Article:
Write-Host "PowerShell queue trigger function processed work item: $workItem"
Push-OutputBinding -Name receipt -Value $workItem

And here's a Python function for the same function definition doing the same thing:

import os

# read the queue message and write to stdout
workItem = open(os.environ['input']).read()
message = "Python script processed work item '{0}'".format(workItem)

# write to the output binding
f = open(os.environ['receipt'], 'w')

Note that for all script types other than Node.js, binding inputs are made available to the script via environment variables, and output logs is written via STDOUT. You can see more script language examples here.

The samples also includes a canonical image resize sample. This sample demonstrates both input and output bindings. Here's the function.json:

  "bindings": [
      "type": "blobTrigger",
      "name": "original",
      "direction": "in",
      "path": "images-original/{name}"
      "type": "blob",
      "name": "resized",
      "direction": "out",
      "path": "images-resized/{name}"

When the script is triggered by a new image in images-original, the input binding reads the original image from blob storage (binding to the name property from the blob path), sets up the output binding, and invokes the script. Here's the batch script (resize.bat):

.\Resizer\Resizer.exe %original% %resized% 200

Using Resizer.exe which is part of the function content, the operation is a simple one-liner. The bound paths set up by the runtime are passed into the resizer, the resizer processes the image, and writes the result to %resized%. The ouput binding uploads the image written to %resized% to blob storage.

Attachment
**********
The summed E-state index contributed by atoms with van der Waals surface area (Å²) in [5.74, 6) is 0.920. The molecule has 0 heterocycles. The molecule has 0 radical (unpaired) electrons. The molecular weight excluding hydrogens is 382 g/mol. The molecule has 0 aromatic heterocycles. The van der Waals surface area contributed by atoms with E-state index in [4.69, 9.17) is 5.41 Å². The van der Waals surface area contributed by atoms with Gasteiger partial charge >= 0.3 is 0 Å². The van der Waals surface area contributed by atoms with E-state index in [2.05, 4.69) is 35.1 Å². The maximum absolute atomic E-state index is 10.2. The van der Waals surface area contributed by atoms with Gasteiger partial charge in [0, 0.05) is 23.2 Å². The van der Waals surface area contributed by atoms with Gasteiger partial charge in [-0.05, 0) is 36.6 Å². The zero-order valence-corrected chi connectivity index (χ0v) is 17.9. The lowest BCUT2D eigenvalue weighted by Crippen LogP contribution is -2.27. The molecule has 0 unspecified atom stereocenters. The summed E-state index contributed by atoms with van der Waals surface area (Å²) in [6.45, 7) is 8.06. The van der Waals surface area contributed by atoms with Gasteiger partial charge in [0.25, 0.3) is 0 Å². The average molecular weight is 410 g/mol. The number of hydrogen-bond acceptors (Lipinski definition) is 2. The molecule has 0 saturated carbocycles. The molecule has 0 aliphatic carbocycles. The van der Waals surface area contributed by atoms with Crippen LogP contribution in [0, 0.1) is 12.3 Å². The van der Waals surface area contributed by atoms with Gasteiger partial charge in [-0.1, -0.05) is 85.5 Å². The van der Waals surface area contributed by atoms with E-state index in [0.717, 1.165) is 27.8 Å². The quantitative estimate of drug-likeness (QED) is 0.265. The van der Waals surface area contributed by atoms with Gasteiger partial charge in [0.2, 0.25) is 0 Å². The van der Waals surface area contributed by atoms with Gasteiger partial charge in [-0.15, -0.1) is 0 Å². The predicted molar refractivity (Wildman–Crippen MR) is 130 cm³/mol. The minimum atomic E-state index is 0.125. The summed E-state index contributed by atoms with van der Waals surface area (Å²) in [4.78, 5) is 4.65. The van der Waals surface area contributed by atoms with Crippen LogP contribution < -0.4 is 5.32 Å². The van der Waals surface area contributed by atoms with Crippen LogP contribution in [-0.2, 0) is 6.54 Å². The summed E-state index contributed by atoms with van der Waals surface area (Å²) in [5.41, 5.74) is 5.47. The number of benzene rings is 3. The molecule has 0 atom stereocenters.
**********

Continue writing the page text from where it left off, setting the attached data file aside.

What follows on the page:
On startup, the script runtime loads all scripts and metadata files and begins listening for events (e.g. new Queue messages, Blobs, etc.). Functions are invoked automatically when their trigger events are received. Virtually all of the WebJobs SDK triggers (including Extensions) are available for scripting. Most of the configuration options found in the WebJobs SDK can also be specified via json metadata.

When hosted in an Azure Web App this means there is no compilation + publish step required. Simply by modifying a script file, the runtime will load the new script content + metadata, and the changes are live. Scripts and their metadata can be modified quickly on the fly in a browser editor (e.g. in a first class UI or in the Kudu Console) and the changes take effect immediately.

The Script library is available as a Nuget package (Microsoft.Azure.WebJobs.Script). Currently this package is available on the App Service Myget feed.

Please see the Wiki for more information on how to use and deploy the library, and also please log any issues/feedback on our issues list and we'll investigate.


This project is under the benevolent umbrella of the .NET Foundation and is licensed under the MIT License

This project has adopted the Microsoft Open Source Code of Conduct. For more information see the Code of Conduct FAQ or contact with any additional questions or comments.


See the getting help section in the wiki.